2016-07-28 / Front Page

Old Orchard Beach Skatepark to expand

By Ben Pinette
Contributing Writer


Left, a crater left behind from bike and scooter damage. The craters can be hazardous to skateboarders as their wheels can get caught in the grooves of the concrete. The recreation department is working closely with the town’s police force to stop this vandalism of the park. Left, a crater left behind from bike and scooter damage. The craters can be hazardous to skateboarders as their wheels can get caught in the grooves of the concrete. The recreation department is working closely with the town’s police force to stop this vandalism of the park. OLD ORCHARD BEACH – Plans for an expansion are underway at the Old Orchard Beach Skatepark. The park, which opened in May of last year, is expected to enter a new phase of development toward the end of the summer or early fall.

According to Recreation Director Jason Webber, the park completed Phase 1 of its instillation earlier this year, and is now geared up to enter Phase 2.

“Phase 2 is about almost completing the park. We want something that is unique

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To learn more about the Old Orchard Beach Skatepark, visit its Facebook page or call the Old Orchard Beach Recreation Department at 934-0860. to our skaters, and unique to the tourists that want to skate Old Orchard Beach,” he said.


Left, this sign, located in the entrance of the Old Orchard Beach Skatepark, was taken in 2015. According to Recreation Director Jason Webber, a new sign can be expected soon. The park is located directly behind the police station, on Ballpark Way. (Ben Pinette photos) Left, this sign, located in the entrance of the Old Orchard Beach Skatepark, was taken in 2015. According to Recreation Director Jason Webber, a new sign can be expected soon. The park is located directly behind the police station, on Ballpark Way. (Ben Pinette photos) The park has already been a “great success,” Webber said, drawing people from across New England. Skaters of all levels can enjoy the free flow skating environment and deep concrete bowl of the park.

Webber said the town council has already allocated funds for park expansion in the upcoming budget. In addition, Webber hopes to match these funds with grants from several skateboarding organizations, including Tony Hawk Grant or the Ollie Fund. Private donations have also been received.

“What’s nice about having Phase 1 done is that a lot of outside organizations that donate to these causes know that you’re committed to the project, and that it’s going to get done. Us having that first phase done is really going to help in terms of fundraising,” Webber said.

In addition to receiving municipal funds, Town Manager Larry Mead has also advocated for the park’s expansion. Since becoming manager in 2013, Mead has been adamant about installing a new park and, like Webber, is also excited to begin Phase 2.

“It’s a bright future,” Mead said. “(The park) will serve as a focal point for skate enthusiasts who want to take their game to a new level.”

Both Webber and Mead also praise the skating community of Old Orchard Beach for staying persistent throughout the process. Eric Santos, resident and avid skater, has stood out above the rest in regards to planning the new park. Since the destruction of the town’s old skatepark in 2006, he’s worked closely with Webber in building a new park for his hometown.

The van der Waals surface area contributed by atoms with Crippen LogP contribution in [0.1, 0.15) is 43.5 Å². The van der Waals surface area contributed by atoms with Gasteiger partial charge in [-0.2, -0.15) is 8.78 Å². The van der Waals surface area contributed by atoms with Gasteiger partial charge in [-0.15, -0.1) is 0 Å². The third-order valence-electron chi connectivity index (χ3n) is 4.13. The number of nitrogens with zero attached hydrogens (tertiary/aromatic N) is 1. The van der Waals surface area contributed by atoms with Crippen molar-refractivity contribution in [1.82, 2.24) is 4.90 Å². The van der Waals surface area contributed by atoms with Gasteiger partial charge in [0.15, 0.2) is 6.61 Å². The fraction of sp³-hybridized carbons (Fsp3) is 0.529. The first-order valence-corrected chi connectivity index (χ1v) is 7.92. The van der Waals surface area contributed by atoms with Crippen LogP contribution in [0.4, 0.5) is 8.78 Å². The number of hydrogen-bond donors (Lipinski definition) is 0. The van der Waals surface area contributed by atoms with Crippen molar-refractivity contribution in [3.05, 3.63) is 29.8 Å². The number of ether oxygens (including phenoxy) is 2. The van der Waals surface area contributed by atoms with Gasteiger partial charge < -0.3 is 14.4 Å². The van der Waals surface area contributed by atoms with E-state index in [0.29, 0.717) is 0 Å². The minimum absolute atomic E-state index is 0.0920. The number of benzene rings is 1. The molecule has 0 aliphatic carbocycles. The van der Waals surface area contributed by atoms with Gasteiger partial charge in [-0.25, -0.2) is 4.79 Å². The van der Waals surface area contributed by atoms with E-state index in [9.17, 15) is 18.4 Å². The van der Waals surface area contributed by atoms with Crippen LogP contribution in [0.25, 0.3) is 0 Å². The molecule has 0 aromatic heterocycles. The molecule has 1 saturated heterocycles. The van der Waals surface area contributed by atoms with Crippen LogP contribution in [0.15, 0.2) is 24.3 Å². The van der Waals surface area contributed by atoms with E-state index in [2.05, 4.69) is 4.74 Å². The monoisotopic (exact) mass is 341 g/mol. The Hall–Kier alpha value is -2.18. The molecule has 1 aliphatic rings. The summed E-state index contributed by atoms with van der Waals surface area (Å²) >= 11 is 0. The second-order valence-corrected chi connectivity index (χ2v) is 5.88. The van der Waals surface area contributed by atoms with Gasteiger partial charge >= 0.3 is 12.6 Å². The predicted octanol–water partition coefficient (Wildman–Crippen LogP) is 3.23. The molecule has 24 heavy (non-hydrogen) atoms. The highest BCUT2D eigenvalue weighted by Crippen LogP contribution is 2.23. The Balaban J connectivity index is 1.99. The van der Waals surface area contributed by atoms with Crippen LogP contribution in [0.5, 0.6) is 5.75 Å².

“I really don’t think this could be possible without Eric and his friends,” Webber said. “He’s been with the skatepark since day one. Eric is the driving force, keeping everyone focused.”

To Santos, skateboarding plays an important role in a lot of younger residents’ lives and is crucial in his community.

“Whatever you got going on at home, you can put that away when you’re here. You get to have fun, better yourself, be active and be creative. It truly changes peoples’ lives,” Santos said.

Being a skate-only facility, bikes and scooters are not allowed in the park. However, this hasn’t stopped some residents. Bikes and scooters create safety concerns because they create small craters in the concrete.

Santos said the number of these craters has increased greatly in the park’s first year, which is troublesome. The park took nearly a decade to complete, and by bringing in bikes and scooters, it’s undoing hard work.

“It’s one of those very difficult situations to monitor,” Webber said. “We work closely with the police department to monitor that area, and the rules are that it’s only a skateboard park.”

Regardless of damages, the future is bright for the Old Orchard Beach Skatepark. Not only has it already become a staple in the local skating community in one year, but plans for additions will soon be underway. Skate contests, family skate days and community events can also be expected to take place in the near future.

As for now, Webber cites the town’s persistence and togetherness as the main reason behind the park’s success. A number of different people and organizations have contributed to its construction, and Webber is thankful for all the help both he and Santos have received.

“It’s kudos to the parents and the kids to stay with it for so many years, and the passion they have for their sport. Kids that skate the park right now are thinking of the kids coming up here in Old Orchard Beach that will have a skatepark that they can then use in the future,” Webber said.

“It’s also kudos to the town council and manager that have supported it and not let it die or go to the wayside. A lot of thanks go to a lot of people, and I think the park really is a true treasure that will soon be exposed to the whole Northeast.”

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